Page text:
Those of you who don't outline - do you prefer to use extensive character background work?

Those of you who do - do you also use extensive character work?

I noticed while working out an outline for the new novel that my character backgrounds are more sketches than full profiles. I know with the last one, I discovered a lot about the characters as the plot unfolded. So I don't mind so much that I don't know the characters that well going into this novel - I have an outline.

That might seem bass ackwards, but I think of it as getting to know a person the way you would IRL - you don't know everything about them from the outset, but with some people, you can kind of see where their lives are going. Sometimes they do what you expect; other times they don't, and the surprise is what makes it interesting.


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I'm pretty much the same as Olen. You introduce a character, you have a general idea who he or she is, he or she acts in certain ways, and the background is revealed in context.

I always thought that those character outlines that some writing instructors and textbook writers want writers to complete are like filling out a questionaire on someone I don't know yet, but will soon get to know.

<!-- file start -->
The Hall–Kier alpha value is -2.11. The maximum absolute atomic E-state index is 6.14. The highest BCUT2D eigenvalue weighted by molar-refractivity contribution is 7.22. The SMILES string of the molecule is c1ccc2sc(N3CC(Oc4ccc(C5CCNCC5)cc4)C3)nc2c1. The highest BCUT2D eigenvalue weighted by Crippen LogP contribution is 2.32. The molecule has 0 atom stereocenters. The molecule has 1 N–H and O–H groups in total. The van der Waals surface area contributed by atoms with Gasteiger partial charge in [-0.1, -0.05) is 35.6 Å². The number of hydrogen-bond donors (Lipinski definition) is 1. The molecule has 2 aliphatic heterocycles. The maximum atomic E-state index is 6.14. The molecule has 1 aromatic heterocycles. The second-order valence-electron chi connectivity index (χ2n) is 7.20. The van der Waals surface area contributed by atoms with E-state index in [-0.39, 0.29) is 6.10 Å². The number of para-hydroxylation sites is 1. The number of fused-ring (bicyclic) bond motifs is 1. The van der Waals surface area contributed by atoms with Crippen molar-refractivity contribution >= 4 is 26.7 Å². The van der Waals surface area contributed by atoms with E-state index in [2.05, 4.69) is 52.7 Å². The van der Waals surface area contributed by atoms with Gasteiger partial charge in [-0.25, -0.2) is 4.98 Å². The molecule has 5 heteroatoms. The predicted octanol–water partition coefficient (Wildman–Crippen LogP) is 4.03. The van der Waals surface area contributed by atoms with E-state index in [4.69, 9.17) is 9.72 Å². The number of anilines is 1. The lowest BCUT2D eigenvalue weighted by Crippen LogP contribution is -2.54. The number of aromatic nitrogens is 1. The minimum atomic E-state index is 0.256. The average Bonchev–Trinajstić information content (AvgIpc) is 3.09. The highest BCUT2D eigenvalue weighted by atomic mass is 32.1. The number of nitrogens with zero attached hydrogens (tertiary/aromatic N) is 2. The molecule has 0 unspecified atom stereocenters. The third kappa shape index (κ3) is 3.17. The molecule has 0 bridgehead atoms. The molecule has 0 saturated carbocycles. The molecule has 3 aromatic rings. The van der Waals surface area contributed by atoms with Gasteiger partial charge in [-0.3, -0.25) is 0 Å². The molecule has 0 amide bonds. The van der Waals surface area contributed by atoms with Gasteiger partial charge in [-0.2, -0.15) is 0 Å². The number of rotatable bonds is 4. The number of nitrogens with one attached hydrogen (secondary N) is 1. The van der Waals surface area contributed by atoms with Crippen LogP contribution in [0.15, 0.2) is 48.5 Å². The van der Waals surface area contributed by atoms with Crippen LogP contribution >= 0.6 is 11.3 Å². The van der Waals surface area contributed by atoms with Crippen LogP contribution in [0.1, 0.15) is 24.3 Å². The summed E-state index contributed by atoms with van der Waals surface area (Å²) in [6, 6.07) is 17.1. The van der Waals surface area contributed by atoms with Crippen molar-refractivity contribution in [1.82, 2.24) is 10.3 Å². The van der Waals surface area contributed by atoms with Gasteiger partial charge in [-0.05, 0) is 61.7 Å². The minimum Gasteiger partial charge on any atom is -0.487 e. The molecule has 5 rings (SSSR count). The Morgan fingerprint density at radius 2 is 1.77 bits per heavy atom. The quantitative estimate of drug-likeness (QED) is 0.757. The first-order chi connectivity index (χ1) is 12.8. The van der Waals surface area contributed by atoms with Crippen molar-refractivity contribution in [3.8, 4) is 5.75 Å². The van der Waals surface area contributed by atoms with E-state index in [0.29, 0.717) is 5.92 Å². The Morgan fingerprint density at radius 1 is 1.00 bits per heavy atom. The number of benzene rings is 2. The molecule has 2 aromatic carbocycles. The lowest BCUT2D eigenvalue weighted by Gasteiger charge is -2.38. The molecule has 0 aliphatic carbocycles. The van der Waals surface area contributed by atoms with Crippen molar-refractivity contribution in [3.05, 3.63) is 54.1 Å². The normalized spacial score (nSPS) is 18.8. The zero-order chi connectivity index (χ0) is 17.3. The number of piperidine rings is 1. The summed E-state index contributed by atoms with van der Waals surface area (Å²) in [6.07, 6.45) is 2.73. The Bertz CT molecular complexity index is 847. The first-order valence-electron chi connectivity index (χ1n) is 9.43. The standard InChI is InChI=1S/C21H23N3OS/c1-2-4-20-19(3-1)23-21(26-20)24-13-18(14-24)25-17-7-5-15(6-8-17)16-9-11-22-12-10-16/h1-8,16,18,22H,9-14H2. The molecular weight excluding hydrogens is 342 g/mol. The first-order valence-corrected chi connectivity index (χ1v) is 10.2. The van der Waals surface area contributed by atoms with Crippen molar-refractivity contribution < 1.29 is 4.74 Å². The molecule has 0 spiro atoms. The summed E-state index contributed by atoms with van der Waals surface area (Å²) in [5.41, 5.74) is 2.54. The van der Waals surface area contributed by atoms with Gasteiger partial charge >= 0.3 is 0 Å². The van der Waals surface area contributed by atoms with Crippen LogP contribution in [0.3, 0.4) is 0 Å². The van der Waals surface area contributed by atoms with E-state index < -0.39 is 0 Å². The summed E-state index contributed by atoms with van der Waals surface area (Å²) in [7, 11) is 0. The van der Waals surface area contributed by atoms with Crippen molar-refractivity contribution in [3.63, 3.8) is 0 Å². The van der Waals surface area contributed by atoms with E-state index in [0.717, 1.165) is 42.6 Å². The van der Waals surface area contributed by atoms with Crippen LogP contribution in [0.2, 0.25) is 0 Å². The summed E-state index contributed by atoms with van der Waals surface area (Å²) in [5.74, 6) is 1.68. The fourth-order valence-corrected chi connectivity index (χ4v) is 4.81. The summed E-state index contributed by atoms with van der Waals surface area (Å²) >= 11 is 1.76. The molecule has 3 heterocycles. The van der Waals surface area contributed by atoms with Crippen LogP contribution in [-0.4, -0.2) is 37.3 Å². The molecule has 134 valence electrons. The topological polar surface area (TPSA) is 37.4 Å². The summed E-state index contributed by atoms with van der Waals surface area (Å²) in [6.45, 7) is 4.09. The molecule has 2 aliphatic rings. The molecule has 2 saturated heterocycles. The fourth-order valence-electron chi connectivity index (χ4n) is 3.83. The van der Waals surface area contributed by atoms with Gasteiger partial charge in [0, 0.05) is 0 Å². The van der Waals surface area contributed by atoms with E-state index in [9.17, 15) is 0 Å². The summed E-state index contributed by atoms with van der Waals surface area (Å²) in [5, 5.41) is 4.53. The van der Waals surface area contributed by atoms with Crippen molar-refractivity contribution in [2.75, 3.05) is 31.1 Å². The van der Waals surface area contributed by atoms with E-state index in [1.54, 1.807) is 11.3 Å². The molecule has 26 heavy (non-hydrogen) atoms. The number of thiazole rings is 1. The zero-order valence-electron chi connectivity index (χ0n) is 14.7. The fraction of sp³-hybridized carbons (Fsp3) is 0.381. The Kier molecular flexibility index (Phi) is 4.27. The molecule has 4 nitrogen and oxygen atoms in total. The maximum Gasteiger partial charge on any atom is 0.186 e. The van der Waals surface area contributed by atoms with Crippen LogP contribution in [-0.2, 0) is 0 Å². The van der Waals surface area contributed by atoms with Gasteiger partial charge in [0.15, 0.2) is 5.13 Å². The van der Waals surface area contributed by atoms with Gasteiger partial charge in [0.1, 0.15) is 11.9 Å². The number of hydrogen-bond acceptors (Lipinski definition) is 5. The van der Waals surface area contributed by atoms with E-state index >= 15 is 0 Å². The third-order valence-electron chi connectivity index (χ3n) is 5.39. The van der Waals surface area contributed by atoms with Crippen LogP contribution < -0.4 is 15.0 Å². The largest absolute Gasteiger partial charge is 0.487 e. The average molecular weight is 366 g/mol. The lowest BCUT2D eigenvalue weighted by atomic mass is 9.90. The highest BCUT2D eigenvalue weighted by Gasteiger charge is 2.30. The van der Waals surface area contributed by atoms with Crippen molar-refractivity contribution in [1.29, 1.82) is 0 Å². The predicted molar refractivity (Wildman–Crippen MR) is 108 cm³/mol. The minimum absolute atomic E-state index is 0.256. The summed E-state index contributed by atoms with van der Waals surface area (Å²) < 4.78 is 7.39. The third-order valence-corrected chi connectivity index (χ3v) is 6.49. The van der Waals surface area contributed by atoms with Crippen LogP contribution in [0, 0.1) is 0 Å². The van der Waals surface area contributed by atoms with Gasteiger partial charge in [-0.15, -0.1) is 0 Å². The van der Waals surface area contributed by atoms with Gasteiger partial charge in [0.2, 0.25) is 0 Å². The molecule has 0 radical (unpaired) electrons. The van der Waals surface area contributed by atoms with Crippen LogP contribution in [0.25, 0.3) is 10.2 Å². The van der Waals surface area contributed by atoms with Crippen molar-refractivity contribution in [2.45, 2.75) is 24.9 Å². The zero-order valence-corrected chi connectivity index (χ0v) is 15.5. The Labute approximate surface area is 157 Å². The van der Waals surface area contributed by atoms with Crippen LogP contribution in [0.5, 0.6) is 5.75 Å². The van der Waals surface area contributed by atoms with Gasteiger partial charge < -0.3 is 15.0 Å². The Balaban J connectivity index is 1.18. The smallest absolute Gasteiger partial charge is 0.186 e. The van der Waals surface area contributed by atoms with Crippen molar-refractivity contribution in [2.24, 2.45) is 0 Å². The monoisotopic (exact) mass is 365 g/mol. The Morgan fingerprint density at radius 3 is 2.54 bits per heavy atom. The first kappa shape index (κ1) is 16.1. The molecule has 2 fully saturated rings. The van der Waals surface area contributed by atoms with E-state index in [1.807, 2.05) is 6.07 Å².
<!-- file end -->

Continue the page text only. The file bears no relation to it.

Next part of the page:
When I start with the generality, the specific fills in pretty quickly. I usually know only a few things before I begin to write about a character: the obvious character traits, the general description, one very specific goal, and one or more specific qualities, whether the character developed those over a lifetime or discovers them while facing the problems of the story.

Jack Bludis
Olen's example about wondering about a character's background after the fact just happened to me. After setting out to show the brutal mayhem created by an assassin, I reached the end of the book realizing that he was my only flat character, an arch villain. Alas! Cannot have that. Must give him the sort of background that made him what he is.

Quite right, Olen.
I do the whole shooting match - character biogs and outline. I love the planning stages of a book which is why my poor editor is waiting for my promised draft and I'm fannying about on Crime Space.
I do full plot outlines, with scene-by-scene summaries. The outline gives me a journey, and like all journeys, sometimes you take a detour, but you never get lost if you know the destination.


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